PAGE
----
Director Cy Endfield wanted a camera crane that was lightweight when disassembled, so that it could be packed and transported through the African bush. Ken Eddy designed the first Filmair Giraffe camera crane for the job, and in so doing started the world's best known camera crane company. This key piece of film gear is used in the film industry to this day.
In real-life Lt. Bromhead, played by Michael Caine as an arrogant "upper class twit", was extremely deaf. It was much more for this reason--rather than the few months' precedence in gaining his commission, which Chard (Stanley Baker) claims in the movie--that Bromhead agreed to relinquish command. Chard's precedence, historically, was closer to three years than to the much more dramatic matter of months.
According to a recent book, Stanley Baker intended the role of Pvt. Hitch to be played by "the actor from That Was the Week That Was (1964) whose surname begins with a K". He was alluding to Roy Kinnear, without realizing that the series also starred David Kernan. When Kernan turned up on the set, Baker realized his mistake but hired him anyway.
Zulu King Cetshwayo kaMpande is played by his real-life great-grandson Chief Mangosuthu Buthelezi, who later became a prominent South African politician. Buthelezi has been the leader of the Inkatha Freedom Party since 1975, and served as the South African Minister for Home Affairs, from 1994-2004.
The film was shot in the Royal Natal National Park, which is about 90 miles southwest of Rorke's Drift (the amphitheater mountain forms a dramatic backdrop in the movie). The area surrounding the actual Rorke's Drift is nowhere near as mountainous as in the film.
Commissary Dalton was in no way the upper-class twit he comes across in the film. In fact, he was the most experienced soldier there. Dalton played a major part in the defense and battle plans of the garrison. Chard and Bromhard would turn to him for advice on many issues.
The rifles in the film are Martini-Henry single-shots in .450/577 caliber. The weapons seen in the film are period-correct short lever versions (the design was modified in the 1880s, with a longer lever to aid extraction).
During the first combat scenes the powder charge is significant. In the later battle scenes the rifles buck less because the powder charge is less. This was because at close range, even blanks were still dangerous.
There is very little interaction between the characters in the hospital and those outside, and the patients are never seen taking part in the defense once the building is destroyed. This is because the hospital scenes were filmed at Twickenham studios in the UK, using locally cast Afro-Caribbean actors, and the cast members involved never went to South Africa.
Still Photographer Bob Martin and Nigel Green visited the Zulu war museum in Ladismith and found a Queen Victoria commemorative silk handkerchief on which was printed, "Bugle calls to be used in battle". Green got permission to copy these "notes" after practicing for weeks ("I had not blown a bugle since my navy days years before") and, armed with the prop bugle, Claude Hitchcock and the sound crew recorded the calls in a gorge (for echo effect) they were used in the final soundtrack of the film.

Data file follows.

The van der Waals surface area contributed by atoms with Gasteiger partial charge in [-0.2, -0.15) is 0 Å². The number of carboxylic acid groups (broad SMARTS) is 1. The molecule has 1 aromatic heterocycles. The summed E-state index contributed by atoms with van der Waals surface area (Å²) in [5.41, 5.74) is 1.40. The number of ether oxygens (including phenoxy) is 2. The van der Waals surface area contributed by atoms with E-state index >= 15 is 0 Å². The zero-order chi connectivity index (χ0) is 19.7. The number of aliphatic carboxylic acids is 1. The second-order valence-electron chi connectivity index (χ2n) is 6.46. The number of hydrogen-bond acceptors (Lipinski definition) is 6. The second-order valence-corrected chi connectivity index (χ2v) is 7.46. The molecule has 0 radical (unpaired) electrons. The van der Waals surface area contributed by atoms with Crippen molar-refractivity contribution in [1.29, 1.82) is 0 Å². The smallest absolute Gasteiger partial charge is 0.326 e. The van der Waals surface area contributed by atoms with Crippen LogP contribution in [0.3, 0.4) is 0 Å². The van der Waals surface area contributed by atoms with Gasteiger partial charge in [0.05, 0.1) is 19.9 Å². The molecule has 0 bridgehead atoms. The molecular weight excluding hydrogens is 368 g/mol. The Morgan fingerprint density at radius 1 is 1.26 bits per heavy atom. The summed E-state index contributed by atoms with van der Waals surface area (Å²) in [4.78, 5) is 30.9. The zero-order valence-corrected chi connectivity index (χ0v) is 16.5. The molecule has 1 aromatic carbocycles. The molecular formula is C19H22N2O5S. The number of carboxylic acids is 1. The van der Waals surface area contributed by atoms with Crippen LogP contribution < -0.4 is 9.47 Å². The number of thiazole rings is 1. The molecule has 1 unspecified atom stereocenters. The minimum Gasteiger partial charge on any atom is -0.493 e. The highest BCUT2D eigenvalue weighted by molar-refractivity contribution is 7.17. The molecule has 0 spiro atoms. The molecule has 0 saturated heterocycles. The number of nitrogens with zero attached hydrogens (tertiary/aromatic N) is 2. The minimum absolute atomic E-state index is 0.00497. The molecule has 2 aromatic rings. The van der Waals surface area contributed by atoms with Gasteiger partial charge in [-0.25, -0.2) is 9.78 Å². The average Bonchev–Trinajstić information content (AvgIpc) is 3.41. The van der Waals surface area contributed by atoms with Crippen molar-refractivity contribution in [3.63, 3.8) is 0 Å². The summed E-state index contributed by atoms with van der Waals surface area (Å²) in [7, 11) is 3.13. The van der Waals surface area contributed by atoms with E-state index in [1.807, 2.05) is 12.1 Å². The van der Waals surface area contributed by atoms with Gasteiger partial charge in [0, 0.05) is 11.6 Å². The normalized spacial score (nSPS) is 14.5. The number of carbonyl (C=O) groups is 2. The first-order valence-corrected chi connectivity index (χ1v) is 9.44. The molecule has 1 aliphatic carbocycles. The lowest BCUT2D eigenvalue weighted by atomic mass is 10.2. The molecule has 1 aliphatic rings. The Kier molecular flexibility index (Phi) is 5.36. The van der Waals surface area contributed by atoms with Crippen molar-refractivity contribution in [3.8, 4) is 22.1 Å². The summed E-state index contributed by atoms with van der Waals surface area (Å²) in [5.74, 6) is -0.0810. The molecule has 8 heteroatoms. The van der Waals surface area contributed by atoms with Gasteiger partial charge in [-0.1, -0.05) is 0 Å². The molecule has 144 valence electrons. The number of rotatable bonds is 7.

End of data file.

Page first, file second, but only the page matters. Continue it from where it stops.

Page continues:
The Union Jack Club is a hotel located directly opposite Waterloo Railway station in London. The foyer features several tall dark wooden panels; they are a Roll of Honour for all V.C. recipients. It adds realism to the events to read the names of the soldiers portrayed in the film.
There is a story that Colour Sergeant Bourne declined the award of a V.C. in favor of an immediate commission. This is untrue. According to the transcript of a radio interview given by Bourne in 1936, he was offered a commission, in addition to the Distinguished Conduct Medal, but felt obliged to turn it down, as he was the youngest of eight sons of a poor family, and could not have afforded to live as an officer was expected to. He was finally commissioned in 1890, 11 years after Rorke's Drift.
During shooting Paramount sent a telegram to the producers in Africa to immediately fire Michael Caine, because they had seen the rushes and decided that he was giving a terrible performance. Caine read that telegram before the producers did, because their secretary gave it to him first. Afterwards, he was very nervous waiting to be fired, but couldn't mention this to the producers because he would get that secretary into trouble. After a few days he mentioned it to one of the producers, making up a story of how he read the telegram. The producer told him he wasn't fired, but warned Caine to keep away from his mail.
It's obvious that many of the close-combat scenes are done with more regard to safety than realism. Bayonets and spears are seen wobbling, indicating they are made of rubber or some other soft material besides metal. The walking stick carried by Pvt. Schiess' (the Swiss soldier played by Dickie Owen) is also made of soft material when he is fighting the Zulu.
In 1936 Colour Sergeant Bourne, believed to be the longest-living survivor of Rorke's Drift, made a BBC radio broadcast describing the 1879 siege and battle. Sadly, the only tapes of that broadcast were later destroyed by the BBC.
There is a great misconception due to this film that the troops at Rourke's Drift were all Welsh. In fact, they were mainly from B Company, 2nd Battalion, 24th Regiment of Foot (2nd Warwickshires). Of the 122 men of the regiment that fought at Rourke's Drift, only 32 were Welsh.
On one of the DVD extras, Stanley Baker's widow, Ellen Martin, says she remembers so well how on the set they played Tom Jones hit record "It's Not Unusual" to the Zulu extras and they were all dancing The Twist to it. This could not have happened, as "It's Not Unusual" was not released until 1965 and "Zulu" was filmed in 1963.
The Psalm quoted by Colour-Sergeant Bourne (Nigel Green) and Otto Witt (Jack Hawkins) prior to the battle is Psalm 46. Between them they quote from verses 9-11, though neither quote in full, or completely accurately.